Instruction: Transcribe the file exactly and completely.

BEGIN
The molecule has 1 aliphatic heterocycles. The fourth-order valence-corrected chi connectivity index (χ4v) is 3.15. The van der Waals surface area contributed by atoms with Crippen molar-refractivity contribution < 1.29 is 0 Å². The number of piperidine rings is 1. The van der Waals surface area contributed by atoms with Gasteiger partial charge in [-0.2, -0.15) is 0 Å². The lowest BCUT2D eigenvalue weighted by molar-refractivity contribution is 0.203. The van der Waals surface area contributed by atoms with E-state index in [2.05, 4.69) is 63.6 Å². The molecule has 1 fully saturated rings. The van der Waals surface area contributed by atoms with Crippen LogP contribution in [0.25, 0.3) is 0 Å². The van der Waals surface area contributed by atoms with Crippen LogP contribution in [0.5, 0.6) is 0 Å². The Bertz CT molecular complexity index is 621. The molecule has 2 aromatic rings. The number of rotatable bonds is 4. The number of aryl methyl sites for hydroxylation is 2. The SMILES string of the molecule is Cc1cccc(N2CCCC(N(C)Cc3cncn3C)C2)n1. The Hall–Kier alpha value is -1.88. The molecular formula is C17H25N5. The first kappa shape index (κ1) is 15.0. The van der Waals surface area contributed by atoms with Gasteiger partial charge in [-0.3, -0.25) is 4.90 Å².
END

The molecule has 1 aliphatic heterocycles. The fourth-order valence-corrected chi connectivity index (χ4v) is 3.15. The van der Waals surface area contributed by atoms with Crippen molar-refractivity contribution < 1.29 is 0 Å². The number of piperidine rings is 1. The van der Waals surface area contributed by atoms with Gasteiger partial charge in [-0.2, -0.15) is 0 Å². The lowest BCUT2D eigenvalue weighted by molar-refractivity contribution is 0.203. The van der Waals surface area contributed by atoms with E-state index in [2.05, 4.69) is 63.6 Å². The molecule has 1 fully saturated rings. The van der Waals surface area contributed by atoms with Crippen LogP contribution in [0.25, 0.3) is 0 Å². The van der Waals surface area contributed by atoms with Crippen LogP contribution in [0.5, 0.6) is 0 Å². The Bertz CT molecular complexity index is 621. The molecule has 2 aromatic rings. The number of rotatable bonds is 4. The number of aryl methyl sites for hydroxylation is 2. The SMILES string of the molecule is Cc1cccc(N2CCCC(N(C)Cc3cncn3C)C2)n1. The Hall–Kier alpha value is -1.88. The molecular formula is C17H25N5. The first kappa shape index (κ1) is 15.0. The van der Waals surface area contributed by atoms with Gasteiger partial charge in [-0.3, -0.25) is 4.90 Å².